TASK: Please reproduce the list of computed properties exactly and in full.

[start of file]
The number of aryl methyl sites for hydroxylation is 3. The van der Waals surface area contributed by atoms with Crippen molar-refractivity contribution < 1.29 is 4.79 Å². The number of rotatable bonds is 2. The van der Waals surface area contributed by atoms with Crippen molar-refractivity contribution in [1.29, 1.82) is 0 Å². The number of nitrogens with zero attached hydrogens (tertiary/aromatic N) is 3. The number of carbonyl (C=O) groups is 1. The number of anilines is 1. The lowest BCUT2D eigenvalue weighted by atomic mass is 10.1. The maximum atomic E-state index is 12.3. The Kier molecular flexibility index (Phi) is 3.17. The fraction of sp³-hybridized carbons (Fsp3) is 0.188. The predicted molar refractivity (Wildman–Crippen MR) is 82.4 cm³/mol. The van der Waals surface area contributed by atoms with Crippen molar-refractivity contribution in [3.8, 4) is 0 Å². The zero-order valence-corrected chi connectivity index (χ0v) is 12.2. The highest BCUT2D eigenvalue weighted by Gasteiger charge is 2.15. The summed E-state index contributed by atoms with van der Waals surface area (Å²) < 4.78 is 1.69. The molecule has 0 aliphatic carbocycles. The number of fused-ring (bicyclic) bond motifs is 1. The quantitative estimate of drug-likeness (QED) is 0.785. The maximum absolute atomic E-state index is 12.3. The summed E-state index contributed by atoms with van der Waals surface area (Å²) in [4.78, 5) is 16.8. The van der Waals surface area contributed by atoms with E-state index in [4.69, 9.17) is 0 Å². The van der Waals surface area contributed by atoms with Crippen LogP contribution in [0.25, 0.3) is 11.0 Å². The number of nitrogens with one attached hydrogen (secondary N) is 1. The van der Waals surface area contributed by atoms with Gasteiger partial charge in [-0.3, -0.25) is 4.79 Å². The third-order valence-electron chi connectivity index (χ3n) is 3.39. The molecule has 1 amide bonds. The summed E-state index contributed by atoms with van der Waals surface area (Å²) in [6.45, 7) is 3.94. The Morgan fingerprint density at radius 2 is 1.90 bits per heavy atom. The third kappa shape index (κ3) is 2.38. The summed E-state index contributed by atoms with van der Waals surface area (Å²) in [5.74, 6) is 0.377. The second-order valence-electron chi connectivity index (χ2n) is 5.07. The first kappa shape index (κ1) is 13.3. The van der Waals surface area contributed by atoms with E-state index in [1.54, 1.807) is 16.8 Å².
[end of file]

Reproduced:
The number of aryl methyl sites for hydroxylation is 3. The van der Waals surface area contributed by atoms with Crippen molar-refractivity contribution < 1.29 is 4.79 Å². The number of rotatable bonds is 2. The van der Waals surface area contributed by atoms with Crippen molar-refractivity contribution in [1.29, 1.82) is 0 Å². The number of nitrogens with zero attached hydrogens (tertiary/aromatic N) is 3. The number of carbonyl (C=O) groups is 1. The number of anilines is 1. The lowest BCUT2D eigenvalue weighted by atomic mass is 10.1. The maximum atomic E-state index is 12.3. The Kier molecular flexibility index (Phi) is 3.17. The fraction of sp³-hybridized carbons (Fsp3) is 0.188. The predicted molar refractivity (Wildman–Crippen MR) is 82.4 cm³/mol. The van der Waals surface area contributed by atoms with Crippen molar-refractivity contribution in [3.8, 4) is 0 Å². The zero-order valence-corrected chi connectivity index (χ0v) is 12.2. The highest BCUT2D eigenvalue weighted by Gasteiger charge is 2.15. The summed E-state index contributed by atoms with van der Waals surface area (Å²) < 4.78 is 1.69. The molecule has 0 aliphatic carbocycles. The number of fused-ring (bicyclic) bond motifs is 1. The quantitative estimate of drug-likeness (QED) is 0.785. The maximum absolute atomic E-state index is 12.3. The summed E-state index contributed by atoms with van der Waals surface area (Å²) in [4.78, 5) is 16.8. The van der Waals surface area contributed by atoms with E-state index in [4.69, 9.17) is 0 Å². The van der Waals surface area contributed by atoms with Crippen LogP contribution in [0.25, 0.3) is 11.0 Å². The number of nitrogens with one attached hydrogen (secondary N) is 1. The van der Waals surface area contributed by atoms with Gasteiger partial charge in [-0.3, -0.25) is 4.79 Å². The third-order valence-electron chi connectivity index (χ3n) is 3.39. The molecule has 1 amide bonds. The summed E-state index contributed by atoms with van der Waals surface area (Å²) in [6.45, 7) is 3.94. The Morgan fingerprint density at radius 2 is 1.90 bits per heavy atom. The third kappa shape index (κ3) is 2.38. The summed E-state index contributed by atoms with van der Waals surface area (Å²) in [5.74, 6) is 0.377. The second-order valence-electron chi connectivity index (χ2n) is 5.07. The first kappa shape index (κ1) is 13.3. The van der Waals surface area contributed by atoms with E-state index in [1.54, 1.807) is 16.8 Å².